A Parable Inspired by Mark Mio

On living offline and online.

Photo by Taneli Lahtinen

Owning two houses is great, right? You have more equity, more space — lots of advantages! Imagine the two houses are built right next to one another and that both of them are two stories high. Great! But wait, who’s going to clean them? Keeping a house up is a big deal: floors to mop, bathrooms to clean, paint to keep from chipping, rugs to vacuum — it’s no small task (it’s easy to see why so many people prefer renting). Could you hire a maid? Maybe, but that costs…a lot…

So, you spend a day cleaning the house! Well, a house: all the work you put into one house has nothing to do with the cleanliness of the other. It sure would be nice if this wasn’t the case, but this is life. You put your head down and get the job done.

One house sparkling, you go to bed, wake up, and start cleaning the next house. Well, for a few minutes — you have a job, after all. So you go to work at the wholesale and try to squeak out a living, come home tired, and realize you hardly started cleaning the upstairs bathroom. There’s black mold. Black mold is bad.

A month goes by, and you’re exhausted. But, somehow, you manage to get both houses completely cleaned! You’re thrilled with yourself. You sit outside on your porch and enjoy (one of) your yards. Did you lock the windows upstairs? You tell yourself to stop thinking about it. Wait, is the car inspected? When were quarterly taxes due? Hush, hush! Just sit here and enjoy the evening! You sip on some sweet tea and, finally, your mind calms.

What a good day.

That night, the electricity goes out. In both houses. You call up the power company, and they assure you that they’ll get right on it. And was that a trashcan falling over? You look out the window; the neighbor’s dog is enjoying last night’s hotdogs. The neighbor comes over and apologies, and trying to be sociable, he asks why you let the grass grow so tall in your (second) house. You say it takes hours to cut and weed-eat one house, so you alternate week to week. He reminds you it’s your duty to keep both of your houses looking pristine, basically implying you’re lazy (when there’s always something to do).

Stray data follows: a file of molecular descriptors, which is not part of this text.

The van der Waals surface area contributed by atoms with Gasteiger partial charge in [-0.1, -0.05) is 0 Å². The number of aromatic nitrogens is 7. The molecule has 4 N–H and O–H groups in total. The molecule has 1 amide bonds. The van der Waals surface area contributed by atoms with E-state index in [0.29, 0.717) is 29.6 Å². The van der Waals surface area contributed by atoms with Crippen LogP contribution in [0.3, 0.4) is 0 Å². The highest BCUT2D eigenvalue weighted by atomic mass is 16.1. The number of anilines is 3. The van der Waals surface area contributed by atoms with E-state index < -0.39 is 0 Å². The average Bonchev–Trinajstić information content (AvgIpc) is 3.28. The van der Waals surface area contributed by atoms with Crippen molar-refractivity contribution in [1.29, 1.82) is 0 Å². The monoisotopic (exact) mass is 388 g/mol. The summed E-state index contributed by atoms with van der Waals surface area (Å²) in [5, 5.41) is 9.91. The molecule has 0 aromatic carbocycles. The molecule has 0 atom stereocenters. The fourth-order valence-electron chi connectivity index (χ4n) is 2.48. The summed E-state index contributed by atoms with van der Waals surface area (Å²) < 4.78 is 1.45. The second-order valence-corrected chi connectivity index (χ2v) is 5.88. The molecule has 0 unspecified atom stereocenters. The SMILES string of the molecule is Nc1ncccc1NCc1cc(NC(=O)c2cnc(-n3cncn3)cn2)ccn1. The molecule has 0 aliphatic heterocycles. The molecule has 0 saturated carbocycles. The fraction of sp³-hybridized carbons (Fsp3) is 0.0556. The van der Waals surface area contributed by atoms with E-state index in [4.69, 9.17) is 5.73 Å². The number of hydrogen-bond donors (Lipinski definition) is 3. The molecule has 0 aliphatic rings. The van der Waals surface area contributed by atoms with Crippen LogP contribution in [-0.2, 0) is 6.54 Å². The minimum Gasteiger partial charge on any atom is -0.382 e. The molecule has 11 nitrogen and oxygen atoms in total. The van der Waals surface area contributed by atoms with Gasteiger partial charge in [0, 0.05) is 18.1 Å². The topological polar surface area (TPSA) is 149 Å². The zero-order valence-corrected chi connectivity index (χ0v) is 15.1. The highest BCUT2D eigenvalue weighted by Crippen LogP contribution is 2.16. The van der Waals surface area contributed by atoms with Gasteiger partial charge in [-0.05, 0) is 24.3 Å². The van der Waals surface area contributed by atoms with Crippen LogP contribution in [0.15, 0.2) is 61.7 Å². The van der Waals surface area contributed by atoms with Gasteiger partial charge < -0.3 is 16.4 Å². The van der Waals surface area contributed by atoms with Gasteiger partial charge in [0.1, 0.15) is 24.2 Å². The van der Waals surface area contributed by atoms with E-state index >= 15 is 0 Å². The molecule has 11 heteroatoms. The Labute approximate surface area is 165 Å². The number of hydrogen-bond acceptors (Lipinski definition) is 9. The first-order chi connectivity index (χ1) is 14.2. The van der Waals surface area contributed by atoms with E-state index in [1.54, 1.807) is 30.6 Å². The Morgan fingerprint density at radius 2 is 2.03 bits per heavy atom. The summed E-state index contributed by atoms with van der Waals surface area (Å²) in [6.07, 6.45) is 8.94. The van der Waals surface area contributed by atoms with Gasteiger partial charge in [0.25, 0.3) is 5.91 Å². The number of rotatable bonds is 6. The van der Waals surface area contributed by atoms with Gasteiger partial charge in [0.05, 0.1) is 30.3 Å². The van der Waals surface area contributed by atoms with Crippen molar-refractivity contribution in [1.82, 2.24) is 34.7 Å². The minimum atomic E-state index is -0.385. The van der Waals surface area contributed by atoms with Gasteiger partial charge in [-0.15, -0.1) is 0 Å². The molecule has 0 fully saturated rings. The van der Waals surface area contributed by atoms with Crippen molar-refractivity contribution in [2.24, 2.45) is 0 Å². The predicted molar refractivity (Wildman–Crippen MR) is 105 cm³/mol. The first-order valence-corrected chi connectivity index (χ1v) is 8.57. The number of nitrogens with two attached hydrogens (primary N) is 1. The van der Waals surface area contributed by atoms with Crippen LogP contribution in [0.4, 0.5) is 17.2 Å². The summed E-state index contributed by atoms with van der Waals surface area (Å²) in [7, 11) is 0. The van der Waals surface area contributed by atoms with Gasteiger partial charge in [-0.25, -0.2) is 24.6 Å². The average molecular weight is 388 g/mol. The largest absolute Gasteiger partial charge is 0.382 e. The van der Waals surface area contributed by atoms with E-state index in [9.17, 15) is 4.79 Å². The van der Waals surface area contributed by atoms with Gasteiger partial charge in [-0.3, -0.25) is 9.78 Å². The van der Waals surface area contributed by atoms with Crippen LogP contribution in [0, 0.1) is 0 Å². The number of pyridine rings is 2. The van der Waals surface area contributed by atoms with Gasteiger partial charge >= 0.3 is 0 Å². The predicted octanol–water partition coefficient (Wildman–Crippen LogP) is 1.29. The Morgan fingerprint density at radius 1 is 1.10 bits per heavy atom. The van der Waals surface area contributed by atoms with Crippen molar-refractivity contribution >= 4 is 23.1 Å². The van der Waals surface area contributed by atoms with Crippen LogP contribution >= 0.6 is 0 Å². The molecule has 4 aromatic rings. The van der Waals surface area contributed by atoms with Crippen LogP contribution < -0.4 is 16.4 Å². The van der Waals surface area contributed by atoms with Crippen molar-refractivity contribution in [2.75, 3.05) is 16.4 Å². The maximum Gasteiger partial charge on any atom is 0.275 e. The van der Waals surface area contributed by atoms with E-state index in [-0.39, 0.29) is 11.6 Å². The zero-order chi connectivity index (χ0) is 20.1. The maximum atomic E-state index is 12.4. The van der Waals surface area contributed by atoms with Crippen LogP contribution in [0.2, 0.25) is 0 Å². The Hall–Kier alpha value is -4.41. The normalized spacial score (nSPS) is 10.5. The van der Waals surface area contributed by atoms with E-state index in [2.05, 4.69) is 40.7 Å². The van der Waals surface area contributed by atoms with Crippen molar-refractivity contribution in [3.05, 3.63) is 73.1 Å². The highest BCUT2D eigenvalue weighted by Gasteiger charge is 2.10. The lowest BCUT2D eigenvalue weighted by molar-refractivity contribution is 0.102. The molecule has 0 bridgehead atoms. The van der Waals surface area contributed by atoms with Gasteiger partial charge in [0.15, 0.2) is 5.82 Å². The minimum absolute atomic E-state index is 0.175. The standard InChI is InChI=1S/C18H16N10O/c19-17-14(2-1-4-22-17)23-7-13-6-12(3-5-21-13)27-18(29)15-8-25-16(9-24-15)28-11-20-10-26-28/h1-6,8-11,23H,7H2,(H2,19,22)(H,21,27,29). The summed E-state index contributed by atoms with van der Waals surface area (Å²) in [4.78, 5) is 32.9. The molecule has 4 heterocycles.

You go to one of your houses and sit inside and think about how you never get a vacation. But you have a lot of equity! Well, that only manifests if you sell one of your houses, and that means someone must want to buy it. Surely that day will come, right? For now though, you see all the mail on your table and realize you have bills, yard work, and dishes to do — and what you do for one house won’t help you with the other, and from the neighbor’s point of view, you hardly work on your house at all. After all, there’s always one you’re not working on...

You sit back in your chair and look up at the ceiling. Could you sell one of your houses? The price was hardly above what you bought it for, and considering all the time you put into it, you practically lost money. Maybe you could downsize? But then not as many people would be as interested in buying it. You sigh. Before you started your second house, did you feel like you had a home? Maybe you’ll feel like you have two homes soon enough…Maybe…

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Write Launch. Iowa. Broken Pencil. Allegory. Streetlight. Ponder. Pidgeonholes. W&M. Poydras. Toho. ellipsis. Open. UNO Finalist. Pushcart Nominee. ogrose.com

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